The work-in-progress budget would level-fund rental assistance programs, the Post says. This would not preserve the number of vouchers in current use because they cost more annually to plug gaps between what renters pay and landlords’ permissible rental charges, which HUD bases on the costs of  modest units on the open market.

Both the Center and NLIHC say that about 200,000 vouchers would effectively vanish, leaving more low-income renters with the huge cost burdens many already bear — or homeless.

Public housing would take big hits. The capital fund would lose about $1.3 billion or more than 31%* — this when public housing has major repair/rehabilitation needs that now total nearly $40 billion, NLIHC says.

The cut, on top of years of under-funding would mean the loss of even more public housing units — more than half of which provide affordable units, presumably with accommodations hard to find on the open market, for seniors and younger people with disabilities.

The budget document also cuts funding for operating public housing by $600 million. This funding stream subsidizes not only administrative activities like overseeing buildings and renting vacating units, but routine maintenance. Neglect that and you’ve got a capital need, as all of us housed people know

The prospective budget would also blow away a flexible block grant that densely-populated communities can use to provide affordable housing and cuts two others, including one helps fund improvements in rundown subsidized housing and surrounding neighborhoods.

A fourth — the Native American Housing Block Grant—would be cut by more than 20%, leaving housing on some reservations severely over-crowded and without such basics as hot and cold running water and/or toilets.

In not-so-short, billions more for defense, billions less for poor and near-poor people who urgently need affordable housing — like, for example, what the First Lady’s living in, rent-free.

* The Center, which links to the Post report, says the capital fund cut is about $2 billion.


More Than 40,000 Low-Income Families Could Lose Housing Vouchers

October 27, 2011

Nearly 650,000 people were homeless last January, according to the U.S. Department of Housing and Urban Development’s Annual Homelessness Assessment report.

As I’ve noted before, this is undoubtedly an undercount. Still, it indicates a rising trend — one that will probably continue at least until the labor market generates many millions of new decent-paying jobs.

Now whatever the real homelessness number is seems likely to rise more than it would have otherwise, thanks to budget cuts pending in Congress.

Several pots of money are at issue, including Tenant-Based Rental Assistance and the Public Housing Capital Fund. I’ll deal with the first here and the other in a followup posting.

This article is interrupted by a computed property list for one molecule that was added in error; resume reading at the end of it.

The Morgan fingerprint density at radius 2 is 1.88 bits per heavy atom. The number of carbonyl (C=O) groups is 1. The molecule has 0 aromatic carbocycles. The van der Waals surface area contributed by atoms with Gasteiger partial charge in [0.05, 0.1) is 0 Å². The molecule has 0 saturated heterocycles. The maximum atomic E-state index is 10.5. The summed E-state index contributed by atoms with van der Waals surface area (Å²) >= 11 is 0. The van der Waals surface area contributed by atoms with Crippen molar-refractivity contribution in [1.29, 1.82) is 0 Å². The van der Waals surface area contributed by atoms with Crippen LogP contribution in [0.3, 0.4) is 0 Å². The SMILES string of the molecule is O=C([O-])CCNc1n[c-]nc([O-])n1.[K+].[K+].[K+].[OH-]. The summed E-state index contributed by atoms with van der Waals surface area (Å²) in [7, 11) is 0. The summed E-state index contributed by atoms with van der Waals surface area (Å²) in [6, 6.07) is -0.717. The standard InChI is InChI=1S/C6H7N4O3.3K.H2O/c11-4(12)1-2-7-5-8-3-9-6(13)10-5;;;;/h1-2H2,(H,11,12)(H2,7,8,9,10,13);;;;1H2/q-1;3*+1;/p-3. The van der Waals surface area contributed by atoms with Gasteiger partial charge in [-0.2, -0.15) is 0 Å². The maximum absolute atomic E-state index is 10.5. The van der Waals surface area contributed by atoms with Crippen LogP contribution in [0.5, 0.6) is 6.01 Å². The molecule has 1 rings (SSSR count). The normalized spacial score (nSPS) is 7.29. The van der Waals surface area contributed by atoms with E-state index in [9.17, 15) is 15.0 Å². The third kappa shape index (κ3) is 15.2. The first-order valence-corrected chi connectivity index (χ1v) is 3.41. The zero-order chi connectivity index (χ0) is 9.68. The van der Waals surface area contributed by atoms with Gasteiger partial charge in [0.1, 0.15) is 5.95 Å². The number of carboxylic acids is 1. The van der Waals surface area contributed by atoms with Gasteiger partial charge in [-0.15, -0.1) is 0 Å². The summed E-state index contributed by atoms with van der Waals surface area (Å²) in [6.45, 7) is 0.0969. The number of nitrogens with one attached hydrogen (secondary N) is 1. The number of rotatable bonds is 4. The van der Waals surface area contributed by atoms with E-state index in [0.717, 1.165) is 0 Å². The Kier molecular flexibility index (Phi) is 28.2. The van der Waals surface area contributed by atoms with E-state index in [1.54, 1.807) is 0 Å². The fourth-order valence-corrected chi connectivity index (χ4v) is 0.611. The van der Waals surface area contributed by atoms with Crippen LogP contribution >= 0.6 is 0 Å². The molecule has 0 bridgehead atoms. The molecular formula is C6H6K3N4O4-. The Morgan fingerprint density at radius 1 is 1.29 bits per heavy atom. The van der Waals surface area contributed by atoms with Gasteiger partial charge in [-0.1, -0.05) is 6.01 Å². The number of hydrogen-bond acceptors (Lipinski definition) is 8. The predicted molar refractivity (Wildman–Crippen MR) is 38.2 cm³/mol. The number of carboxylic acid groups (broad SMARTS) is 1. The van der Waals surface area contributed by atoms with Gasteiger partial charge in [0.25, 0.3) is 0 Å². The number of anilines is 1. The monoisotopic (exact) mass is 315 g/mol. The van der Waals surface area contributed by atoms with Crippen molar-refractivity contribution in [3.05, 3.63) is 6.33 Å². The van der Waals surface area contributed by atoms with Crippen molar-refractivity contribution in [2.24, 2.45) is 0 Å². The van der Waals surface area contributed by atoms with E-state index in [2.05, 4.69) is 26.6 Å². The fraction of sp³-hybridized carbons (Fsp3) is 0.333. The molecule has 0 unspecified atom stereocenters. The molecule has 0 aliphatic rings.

What the federal budget refers to as Tenant-Based Rental Assistance funds several kinds of housing vouchers, plus some employment services for participating families.

By far and away the largest portion goes to fund Housing Choice vouchers — the kind that recipients use to rent housing in the private market. Vouchers generally cover whatever portion of the rent is more than 30% of their income.

Anyone who’s ever rented an apartment on a year-to-year basis knows that rents go up. Vouchers thus always cost somewhat more than they did the year before — even if recipients don’t experience income losses, as many probably have.

For the past two fiscal years, the President proposed increases just large enough to cover the estimated costs of renewing existing vouchers — even though waiting lists for housing assistance were long many years before the foreclosure and jobs crises boosted need.

Again this year, he proposed what HUD estimated it would cost to renew the 2.1 million or so vouchers now in use.

He also asked for a no-cost contingency policy that would essentially allow HUD to shift some funds so that housing authorities with scant reserves could renew all the vouchers they’ve issued if the estimated renewal cost proved too low.

The House Appropriations Subcommittee for Transportation/HUD cut the proposed renewal funds by about $100 million and rejected the contingency proposal.

In the Senate, which is further along, the full Appropriations Committee approved what the President proposed for voucher renewals.

But, as the Center on Budget and Policy Priorities explains, its appropriation includes $750 million for the contingency fund rather than treating it separately.

So the Senate Committee’s bill, like the House Subcommittee’s bill, doesn’t provide nearly enough new funding to renew all existing vouchers.

CBPP estimates that more than 40,000 low-income households would lose their vouchers under the House Subcommittee’s bill. More than 25,000 would lose them under the Senate Committee’s bill.

No way these households would be able to cover the full costs of the units they’re renting.

Their annual incomes average only $12,600 — well below the federal poverty line for a family of two. Without vouchers, says CBPP, their housing costs would double or triple.

See what I mean about prospects for an increase in homelessness?

More bad news on the HUD budget in this table from the National Low Income Housing Coalition — and, as promised, in another posting.